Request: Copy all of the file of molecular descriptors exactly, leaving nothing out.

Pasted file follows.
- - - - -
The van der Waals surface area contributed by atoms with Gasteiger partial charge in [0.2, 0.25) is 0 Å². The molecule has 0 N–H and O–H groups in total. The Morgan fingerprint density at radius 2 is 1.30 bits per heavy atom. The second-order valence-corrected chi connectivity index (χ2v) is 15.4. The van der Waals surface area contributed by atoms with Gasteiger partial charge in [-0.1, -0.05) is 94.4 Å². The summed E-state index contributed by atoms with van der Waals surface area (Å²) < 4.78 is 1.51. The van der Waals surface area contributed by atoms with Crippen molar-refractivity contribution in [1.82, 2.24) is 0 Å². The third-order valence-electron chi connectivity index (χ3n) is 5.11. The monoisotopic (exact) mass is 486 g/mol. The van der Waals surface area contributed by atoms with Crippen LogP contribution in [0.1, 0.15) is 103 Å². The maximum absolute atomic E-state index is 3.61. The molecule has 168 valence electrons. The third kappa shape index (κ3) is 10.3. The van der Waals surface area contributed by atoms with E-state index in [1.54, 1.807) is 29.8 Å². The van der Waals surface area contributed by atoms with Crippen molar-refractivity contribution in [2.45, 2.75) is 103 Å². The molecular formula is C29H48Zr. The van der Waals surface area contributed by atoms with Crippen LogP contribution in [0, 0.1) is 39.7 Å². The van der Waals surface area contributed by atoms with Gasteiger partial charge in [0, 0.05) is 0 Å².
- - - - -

The van der Waals surface area contributed by atoms with Gasteiger partial charge in [0.2, 0.25) is 0 Å². The molecule has 0 N–H and O–H groups in total. The Morgan fingerprint density at radius 2 is 1.30 bits per heavy atom. The second-order valence-corrected chi connectivity index (χ2v) is 15.4. The van der Waals surface area contributed by atoms with Gasteiger partial charge in [-0.1, -0.05) is 94.4 Å². The summed E-state index contributed by atoms with van der Waals surface area (Å²) < 4.78 is 1.51. The van der Waals surface area contributed by atoms with Crippen molar-refractivity contribution in [1.82, 2.24) is 0 Å². The third-order valence-electron chi connectivity index (χ3n) is 5.11. The monoisotopic (exact) mass is 486 g/mol. The van der Waals surface area contributed by atoms with Crippen LogP contribution in [0.1, 0.15) is 103 Å². The maximum absolute atomic E-state index is 3.61. The molecule has 168 valence electrons. The third kappa shape index (κ3) is 10.3. The van der Waals surface area contributed by atoms with E-state index in [1.54, 1.807) is 29.8 Å². The van der Waals surface area contributed by atoms with Crippen molar-refractivity contribution in [2.45, 2.75) is 103 Å². The molecular formula is C29H48Zr. The van der Waals surface area contributed by atoms with Crippen LogP contribution in [0, 0.1) is 39.7 Å². The van der Waals surface area contributed by atoms with Gasteiger partial charge in [0, 0.05) is 0 Å².